Scrivener Tip: Keeping Track of Characters

I have many characters in my novel, both major and minor. Here’s the method I use in Scrivener to keep track of characters in my books series.

My books are science fiction, so consistency in the odd spelling of non-Earth names is important–but I was going crazy trying to spell an alien’s name the same throughout the manuscript.

I use to organize my characters in alphabetical order within the “Character” folder. This felt clunky to me because I had so many characters. Even dividing them by “Major” and “Minor” characters did not help.

Then I had an epiphany.

In Scrivener, several ways exist to keeping track of characters (“Who is this?” I ask myself when going back over a manuscript.) and spelling of names (“Is her name Lea, Lei or Lee?”). This is my method. I rearranged my character folder so I could find information about my characters more quickly.

Here’s how I did it:characters

  1. Within your Characters folder, create sub-folders for each group/organization/setting in your story. For example, I’ve written about a spaceship called The Planned Happenstance. I created a sub-folder with that name.  I have a town in several scenes called Frenen. I created a sub-folder with name, and so on.
  2. Move all your character cards to the sub-folder in which they belong. In my story, characters usually belong to one of these groups. As the story progresses, if a character ends up belonging to more than one group, I keep the character in the original group. That’s a personal choice.
  3. When you need to reference a character, you can find them by group, pull up their information and find the answer to your question. What was the color of Kessla’s eyes? She is a Consortium Agent. I open up the Character/Consortium Agents/Kessla document. Green!

I have found using this method especially helps me keep track of minor characters. “What was the name of that security guard in that earlier scene?” Instead of opening every character document whose name I don’t recognize, I narrow it down by group. I save time.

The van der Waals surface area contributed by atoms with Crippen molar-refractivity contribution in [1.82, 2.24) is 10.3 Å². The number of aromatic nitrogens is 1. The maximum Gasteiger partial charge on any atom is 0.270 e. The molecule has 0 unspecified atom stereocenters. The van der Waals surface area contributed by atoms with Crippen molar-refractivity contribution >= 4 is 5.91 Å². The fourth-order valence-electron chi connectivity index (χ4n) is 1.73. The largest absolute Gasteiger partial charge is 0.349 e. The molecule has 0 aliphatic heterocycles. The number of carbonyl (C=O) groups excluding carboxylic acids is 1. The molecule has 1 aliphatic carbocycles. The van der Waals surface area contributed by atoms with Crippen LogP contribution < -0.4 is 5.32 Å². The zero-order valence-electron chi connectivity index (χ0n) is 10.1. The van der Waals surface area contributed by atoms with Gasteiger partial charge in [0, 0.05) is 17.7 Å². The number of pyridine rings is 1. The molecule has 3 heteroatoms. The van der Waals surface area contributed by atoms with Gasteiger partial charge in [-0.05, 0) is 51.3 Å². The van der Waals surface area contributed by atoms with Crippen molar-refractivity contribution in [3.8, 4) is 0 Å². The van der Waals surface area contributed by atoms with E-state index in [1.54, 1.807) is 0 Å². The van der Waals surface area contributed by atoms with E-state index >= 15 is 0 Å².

Another advantage to this method is spontaneous character creation. Once, I realized I needed a character card for the daughter of one of my more major characters. This daughter, I realized, was going to play a big role. But I hadn’t gotten to her scenes yet. I went ahead and created a quick card with her name (I could change it later if I wanted to) and placed it in the group folder where I knew she belonged.

“What was her name?” Later, I wouldn’t have to search every unfamiliar character document. I narrow it down by going to the group folder where I knew she would be. At the appropriate time, I can fill out information about her in more detail.

Suggestions when using this method:

  • If a character is so minor, he or she does not have a name, then I don’t create a character card for them. Of course, there may be exceptions to this suggestion.
  • In Scrivener, the author has the option of using a graphic of the character. I highly recommend this because a visual helps in further keeping track of characters.

So that’s the method I developed for organizing my characters in Scrivener. I don’t know if anyone else does it this way, but it seemed to develop organically for the way I think. It may not work for every person, but it does for me.

And that is another reason I love the flexibility of Scrivener.


  1. So useful! Thanks Andrew. I’m writing fantasy/speculative fiction. This method will take care of characters in different towns and villages. Have a great week. 🙂


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